I think WotC is banking on the fan appeal, but I think they’re missing a big hunk of their target audience. Yes, the Dragonlance novels are epic. No one is denying the greatness of the old material. Heck, I still have my old 1st Ed AD&D Dragonlance book along with the 3rd Ed stuff. It’s all good, but not really what 5E needs at this juncture.

Spelljammer?!?

What the actual flying fish f*ck made them decide to resurrect this technicolor nightmare? Seriously? Are they that desperate? What’s next? Chronomancy?

I’m sorry if I’m trashing on someone’s favorite campaign setting. Please accept my apology. But I don’t seem to recall Spelljammer being all that terribly popular to begin with. I fail to understand why they can’t just let that one stay dormant.

Have they finally run out of ideas for D&D 5E?

If they were going to dredge up campaigns from the past, why not go for Birthright, Oriental Adventures (Kara Tur,) or Dark Sun? Yes, there are all the accusations of racism and gender bias in the old campaigns. So what? No offense to anyone, but the same kinda thing exists in just about every campaign setting from the 1980’s and early 1990’s.

Okay, Greyhawk, Mystara, Masque of the Red Death, Al Qadim, and Jakandor all got passed over for their own 5E return so far. I can see it. Truthfully, I can see the same apologist mentality that’s being applied to Birthright and Kara Tur going for a lot of the old settings. Agree with it or not, that’s how they’re running things.

Here’s an original idea- why not build an all new, original Fifth Edition setting? Maybe something that doesn’t have Critical Role attached to it in any way? Sorry, I’m picking on Matt Mercer again. But how hard can it be for WotC to bring some fresh ideas to the table instead of trying to bring back the same old, somewhat nauseating ideas that played out in 1989?

There are dozens if not hundreds of campaign settings floating around out there in 5E already. You can find a setting for just about anything you’d ever want to run. Cowboys, undead, ninjas, pirates, and dinosaurs are all over the place in 5E. Why does WotC insist on rehashing old second rate titles?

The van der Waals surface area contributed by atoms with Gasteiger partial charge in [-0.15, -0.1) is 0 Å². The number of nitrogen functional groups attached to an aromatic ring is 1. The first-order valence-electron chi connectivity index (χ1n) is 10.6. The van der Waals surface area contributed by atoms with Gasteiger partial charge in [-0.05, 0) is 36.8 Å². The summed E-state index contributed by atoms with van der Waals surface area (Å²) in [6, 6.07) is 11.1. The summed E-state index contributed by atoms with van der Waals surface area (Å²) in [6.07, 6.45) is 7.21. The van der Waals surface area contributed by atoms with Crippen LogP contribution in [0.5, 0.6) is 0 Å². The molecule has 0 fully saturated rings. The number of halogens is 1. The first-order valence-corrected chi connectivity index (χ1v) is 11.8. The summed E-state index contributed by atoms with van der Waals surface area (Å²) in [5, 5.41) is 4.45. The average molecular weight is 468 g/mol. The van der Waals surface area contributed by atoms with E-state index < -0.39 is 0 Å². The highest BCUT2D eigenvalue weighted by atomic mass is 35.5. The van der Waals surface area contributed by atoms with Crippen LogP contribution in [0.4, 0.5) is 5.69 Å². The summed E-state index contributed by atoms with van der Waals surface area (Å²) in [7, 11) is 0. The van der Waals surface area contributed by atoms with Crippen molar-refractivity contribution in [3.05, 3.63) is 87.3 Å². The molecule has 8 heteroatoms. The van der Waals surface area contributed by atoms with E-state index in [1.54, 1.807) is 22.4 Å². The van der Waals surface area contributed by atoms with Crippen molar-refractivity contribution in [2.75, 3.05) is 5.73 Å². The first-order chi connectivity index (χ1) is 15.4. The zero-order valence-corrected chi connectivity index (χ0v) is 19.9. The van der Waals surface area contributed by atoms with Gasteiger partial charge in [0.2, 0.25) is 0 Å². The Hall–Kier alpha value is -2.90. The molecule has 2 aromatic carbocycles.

Maybe I am an Old Grognard?

Yes, I do occasionally chuckle at poking old Matt Mercer’s fanbase with a stick. Matt would never stoop to reading my blog or contacting me directly, so I don’t worry. I don’t mind Critical Role, as I’ve said before. But CR is not the end-all and be-all of D&D campaigns. Trust me. They can do better.

Is WotC trying to cash in on the OSR movement? Maybe. Although I see OSR as more of a response to all of the “new” rules changes that have come out since 1st Ed or 2nd Ed AD&D. I know us “old” OSR folks have a bad reputation for being what one younger gamer described as “racist, homophobic and fascist Nazis.” While I DO NOT espouse any type of hatred based on race, gender, or sexual orientation, I will say I’m “old.” I also don’t embrace fascism, socialism or communism, to be honest. I don’t do extremes. Not in my games, not in real life.

So, what is WotC’s angle here? Why are they bringing back RPGs that were left of the Best-Left-Forgotten Shelf? (Gratuitous Rescue Bots reference.) I’ll be watching for something new and improved to happen hopefully before 2024’s new edition.

Thanks for stopping by. Have a great week. See you again soon.